the nal wording of the summary and Statement 2: There is evidence that attention and social communication
recommendations. reduced levels of social attention Social attention and social communi-
and social communication, as well cation behaviors indicative of ASD in-
SUMMARY STATEMENTS as increased repetitive behavior clude decreased response to ones
with objects, are early markers of name being called (ie, orienting to
Statement 1: Evidence indicates ASD between 12 and 24 months of
substantial heterogeneity in the name), reduced visual attention to
age. Additional potential markers
presentation and natural history of socially meaningful stimuli, and less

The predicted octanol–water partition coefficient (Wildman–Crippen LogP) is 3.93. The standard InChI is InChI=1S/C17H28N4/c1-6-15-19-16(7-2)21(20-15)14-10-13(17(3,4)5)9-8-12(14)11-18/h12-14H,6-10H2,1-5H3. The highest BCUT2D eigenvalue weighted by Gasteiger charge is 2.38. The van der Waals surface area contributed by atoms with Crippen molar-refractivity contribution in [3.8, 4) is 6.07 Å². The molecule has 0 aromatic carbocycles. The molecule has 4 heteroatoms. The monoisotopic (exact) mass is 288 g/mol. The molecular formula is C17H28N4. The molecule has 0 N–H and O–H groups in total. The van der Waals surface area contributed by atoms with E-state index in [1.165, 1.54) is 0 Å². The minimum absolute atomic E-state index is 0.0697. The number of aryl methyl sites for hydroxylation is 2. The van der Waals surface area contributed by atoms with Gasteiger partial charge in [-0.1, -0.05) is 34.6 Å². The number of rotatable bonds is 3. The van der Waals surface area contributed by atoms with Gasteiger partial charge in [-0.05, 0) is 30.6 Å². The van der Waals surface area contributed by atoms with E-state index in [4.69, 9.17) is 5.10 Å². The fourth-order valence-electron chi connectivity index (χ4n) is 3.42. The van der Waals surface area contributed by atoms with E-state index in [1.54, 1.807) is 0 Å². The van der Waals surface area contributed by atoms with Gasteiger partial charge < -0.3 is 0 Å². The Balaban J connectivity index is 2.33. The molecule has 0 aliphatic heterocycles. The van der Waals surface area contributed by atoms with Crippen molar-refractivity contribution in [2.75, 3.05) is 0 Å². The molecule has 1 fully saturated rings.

include abnormal body movements
clinical features associated with frequent use of joint attention and
and temperament dysregulation.
ASDs. This heterogeneity has communicative gestures.
ASD is not commonly diagnosed until
ramications for the interpretation Reduced orienting to name is frequently
of research literature as well as 3 to 4 years of age.29 However, many
identied by parents of children with
for clinical practice. parents express concerns to their pe-
ASD as 1 of their earliest concerns,8,59
diatrician by the time their child is and it has been identied in several
There is heterogeneity not only in
aged 18 months.30,31 In addition to prospective studies of at-risk infants
the etiology, neurobiology, onset, and
parent reports, potential early mark- as a robust early marker of the di-
course of core clinical ASD symptoms
ers have been identied according to agnosis.32,38,42,45 There is some evidence
but also in the rates and levels of